01 June 2013 Issue 5 Marc Farror

Broader horizons

Marc Farror considers the needs or emerging-market clients

The global recession has been with us since 2008, and law firms, accountancy firms, trustees, banks and investment houses have all been affected. There have been failures in virtually all these professions, with long-established businesses shutting shop or being forced to merge and/or reduce head count.

New business is highly sought- after, with professional private client intermediaries competing fiercely on price and service levels. There is talk among professional service providers of pricing being 50 per cent of 2008 levels, suggesting that some intermediaries are now so keen for business that they are prepared to take on new clients at the thinnest of margins, or even unprofitably.

Some firms have been looking further afield to the emerging markets. These organisations regard the Commonwealth of Independent States, the Gulf Cooperation Council, Asia, Latin America and Africa as key centres for growth opportunities. Clients from these regions often require old-school wealth-management solutions, with tax being a lower priority for many families compared to asset protection, privacy and succession planning. However, many private clients are also driven by commercial realities and are seeking to grow their businesses or undertake capital market activity with the West. For these clients, intermediaries need to be versed in a wide variety of skills to maximise opportunities.

Taking on commercial projects

Emerging-market clients seem to be inextricably linked to the operating companies that they have usually derived their wealth from. It is becoming rare for an emerging-market private client to look like or have the requirements of a classic private client. Instead, many private clients wish sophisticated corporate or funds work to be undertaken for them.

Taking on capital-market projects of this nature now requires private- client practitioners to have skills beyond tax planning, structuring and wealth management. Many teams are combining their personnel into hybrid teams to meet the needs of these emerging- market clients.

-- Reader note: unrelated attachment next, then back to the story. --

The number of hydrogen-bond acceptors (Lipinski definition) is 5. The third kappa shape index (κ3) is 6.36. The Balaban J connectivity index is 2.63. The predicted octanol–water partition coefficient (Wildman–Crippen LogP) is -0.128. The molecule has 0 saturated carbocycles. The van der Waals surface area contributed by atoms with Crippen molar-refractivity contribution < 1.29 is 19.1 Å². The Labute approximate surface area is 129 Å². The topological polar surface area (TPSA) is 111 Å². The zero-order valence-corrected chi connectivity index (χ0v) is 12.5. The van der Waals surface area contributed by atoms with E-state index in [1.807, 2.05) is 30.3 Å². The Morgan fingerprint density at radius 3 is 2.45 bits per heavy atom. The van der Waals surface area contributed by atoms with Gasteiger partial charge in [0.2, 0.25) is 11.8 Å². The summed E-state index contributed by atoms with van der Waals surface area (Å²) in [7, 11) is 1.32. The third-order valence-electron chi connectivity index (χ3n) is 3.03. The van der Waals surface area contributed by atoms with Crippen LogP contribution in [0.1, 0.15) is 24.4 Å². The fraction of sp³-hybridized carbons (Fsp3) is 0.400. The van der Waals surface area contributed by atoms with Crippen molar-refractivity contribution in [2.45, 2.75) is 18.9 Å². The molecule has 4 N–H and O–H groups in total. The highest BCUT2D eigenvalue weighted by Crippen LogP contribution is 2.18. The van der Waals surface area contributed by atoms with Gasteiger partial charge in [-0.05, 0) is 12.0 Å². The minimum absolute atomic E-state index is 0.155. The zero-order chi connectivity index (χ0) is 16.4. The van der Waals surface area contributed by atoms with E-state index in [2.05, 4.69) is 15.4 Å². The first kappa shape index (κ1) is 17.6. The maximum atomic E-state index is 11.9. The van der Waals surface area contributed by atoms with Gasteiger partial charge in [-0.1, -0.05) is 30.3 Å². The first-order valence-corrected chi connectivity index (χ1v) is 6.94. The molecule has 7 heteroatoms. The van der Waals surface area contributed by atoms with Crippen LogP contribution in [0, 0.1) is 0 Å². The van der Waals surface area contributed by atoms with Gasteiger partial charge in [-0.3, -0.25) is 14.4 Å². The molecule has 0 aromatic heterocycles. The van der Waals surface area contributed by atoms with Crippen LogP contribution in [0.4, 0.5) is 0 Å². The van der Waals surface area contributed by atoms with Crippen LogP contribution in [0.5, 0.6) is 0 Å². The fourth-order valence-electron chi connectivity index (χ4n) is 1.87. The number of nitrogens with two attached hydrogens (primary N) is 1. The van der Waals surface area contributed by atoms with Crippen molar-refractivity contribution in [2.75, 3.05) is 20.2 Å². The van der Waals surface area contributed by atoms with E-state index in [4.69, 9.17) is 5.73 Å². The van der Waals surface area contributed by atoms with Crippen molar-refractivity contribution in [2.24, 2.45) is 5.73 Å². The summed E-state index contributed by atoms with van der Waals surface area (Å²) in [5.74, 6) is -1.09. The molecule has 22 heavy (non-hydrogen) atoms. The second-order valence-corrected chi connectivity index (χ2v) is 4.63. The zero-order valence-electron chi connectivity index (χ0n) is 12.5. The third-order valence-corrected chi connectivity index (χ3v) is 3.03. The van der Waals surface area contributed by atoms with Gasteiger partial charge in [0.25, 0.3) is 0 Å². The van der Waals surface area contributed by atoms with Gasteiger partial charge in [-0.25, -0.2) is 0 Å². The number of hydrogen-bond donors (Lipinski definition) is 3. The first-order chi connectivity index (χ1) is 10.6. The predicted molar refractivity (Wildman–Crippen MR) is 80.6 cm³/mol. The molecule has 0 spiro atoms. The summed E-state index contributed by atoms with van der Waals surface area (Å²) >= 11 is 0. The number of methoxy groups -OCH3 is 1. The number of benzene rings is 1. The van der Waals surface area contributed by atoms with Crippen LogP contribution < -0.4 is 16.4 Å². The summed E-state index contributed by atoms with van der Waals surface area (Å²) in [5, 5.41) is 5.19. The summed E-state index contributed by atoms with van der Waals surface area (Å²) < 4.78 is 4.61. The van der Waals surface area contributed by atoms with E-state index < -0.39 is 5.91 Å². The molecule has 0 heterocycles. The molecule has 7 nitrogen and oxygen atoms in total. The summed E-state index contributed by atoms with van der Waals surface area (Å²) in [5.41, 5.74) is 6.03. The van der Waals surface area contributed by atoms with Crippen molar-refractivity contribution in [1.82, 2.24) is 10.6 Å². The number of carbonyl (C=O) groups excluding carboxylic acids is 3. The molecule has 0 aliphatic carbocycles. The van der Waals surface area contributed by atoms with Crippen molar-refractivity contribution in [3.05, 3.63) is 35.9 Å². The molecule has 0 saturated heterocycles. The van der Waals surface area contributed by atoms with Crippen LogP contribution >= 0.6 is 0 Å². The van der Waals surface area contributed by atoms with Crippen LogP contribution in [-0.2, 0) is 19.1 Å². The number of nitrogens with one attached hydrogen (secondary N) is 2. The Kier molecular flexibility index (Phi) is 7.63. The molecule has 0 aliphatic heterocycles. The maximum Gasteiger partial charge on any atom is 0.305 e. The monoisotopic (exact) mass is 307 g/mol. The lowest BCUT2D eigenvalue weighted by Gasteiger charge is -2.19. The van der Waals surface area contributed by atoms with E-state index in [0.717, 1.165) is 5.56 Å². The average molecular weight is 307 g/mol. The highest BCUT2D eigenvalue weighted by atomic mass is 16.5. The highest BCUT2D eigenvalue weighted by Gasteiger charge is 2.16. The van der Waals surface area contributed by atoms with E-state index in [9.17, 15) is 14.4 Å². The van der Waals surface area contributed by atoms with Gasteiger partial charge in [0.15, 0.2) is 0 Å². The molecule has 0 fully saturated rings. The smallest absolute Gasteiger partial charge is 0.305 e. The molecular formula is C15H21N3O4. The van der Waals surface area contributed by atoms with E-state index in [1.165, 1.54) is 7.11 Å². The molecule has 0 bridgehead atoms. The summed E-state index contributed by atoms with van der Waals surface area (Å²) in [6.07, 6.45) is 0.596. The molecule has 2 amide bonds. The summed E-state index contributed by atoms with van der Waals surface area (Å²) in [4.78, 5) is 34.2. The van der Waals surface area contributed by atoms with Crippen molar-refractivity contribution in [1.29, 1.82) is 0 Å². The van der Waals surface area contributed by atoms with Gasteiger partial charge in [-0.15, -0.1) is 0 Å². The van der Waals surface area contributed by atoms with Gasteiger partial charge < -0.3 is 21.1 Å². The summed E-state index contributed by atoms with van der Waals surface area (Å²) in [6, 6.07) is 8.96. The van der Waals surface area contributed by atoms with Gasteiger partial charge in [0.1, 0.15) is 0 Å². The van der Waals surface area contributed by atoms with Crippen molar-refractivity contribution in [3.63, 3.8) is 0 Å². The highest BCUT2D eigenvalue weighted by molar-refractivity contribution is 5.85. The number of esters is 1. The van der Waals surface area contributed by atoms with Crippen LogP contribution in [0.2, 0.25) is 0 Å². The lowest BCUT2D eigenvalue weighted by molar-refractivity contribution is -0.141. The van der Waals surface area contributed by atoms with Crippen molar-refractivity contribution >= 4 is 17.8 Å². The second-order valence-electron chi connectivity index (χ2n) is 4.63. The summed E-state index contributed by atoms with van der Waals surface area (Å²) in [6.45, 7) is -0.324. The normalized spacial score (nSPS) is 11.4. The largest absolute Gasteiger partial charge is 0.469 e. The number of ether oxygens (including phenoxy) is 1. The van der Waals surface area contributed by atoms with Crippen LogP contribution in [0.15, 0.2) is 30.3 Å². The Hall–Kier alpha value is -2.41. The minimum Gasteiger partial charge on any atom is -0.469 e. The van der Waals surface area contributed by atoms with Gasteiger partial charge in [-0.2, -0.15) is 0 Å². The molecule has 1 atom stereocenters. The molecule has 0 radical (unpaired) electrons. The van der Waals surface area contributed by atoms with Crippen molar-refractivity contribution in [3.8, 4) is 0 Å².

Take, for example, two different collective investment scheme clients who need help to prepare for an AIM listing. One company is owned by a single shareholder and the other has three principals behind it. While the short- term work is entirely listings-oriented, the real value to the clients behind these companies is in the preparation of their personal structuring using trusts and foundations, and of course in implementing the proper tax advice around this liquidity event. The skills required for this entire scope of work are hybrid in nature and much of the success of managing this situation depends on balancing the team and discussing the client needs pragmatically at the outset of the relationship. And, of course, as the clients’ requirements evolve, the team must evolve too, to best meet their clients’ needs.

In addition, many clients from emerging markets are seeking to diversify their risk and asset base across other emerging-market jurisdictions. It is common knowledge that the Chinese are interested in acquiring mineral, natural resources and commodities from areas such as Africa. To facilitate such acquisitions, structures need to be established that take advantage of double-tax treaties and allow for the easy inward investment of capital. Mauritius currently has 37 double-tax treaties. These cover numerous African states, but also include other countries, such as China, the UK and France, which facilitates capital investment into these types of projects.

There are increasing trends for investment into Africa, and the typical structure uses Mauritius as a double-tax treaty jurisdiction, alongside a Jersey trust or foundation that offers asset- protection benefits.

Jersey’s track record for listings

Jersey has a strong track record for listed companies on worldwide stock exchanges. At the time of writing, 92 Jersey companies have been listed on various exchanges, with a market capitalisation of approximately GBP135 billion. Leading examples of the listings include Glencore (the world’s largest commodities trader), China New Energy Ltd (an alternative fuel company) and Yatra Capital Ltd (real estate investments in India), among many others.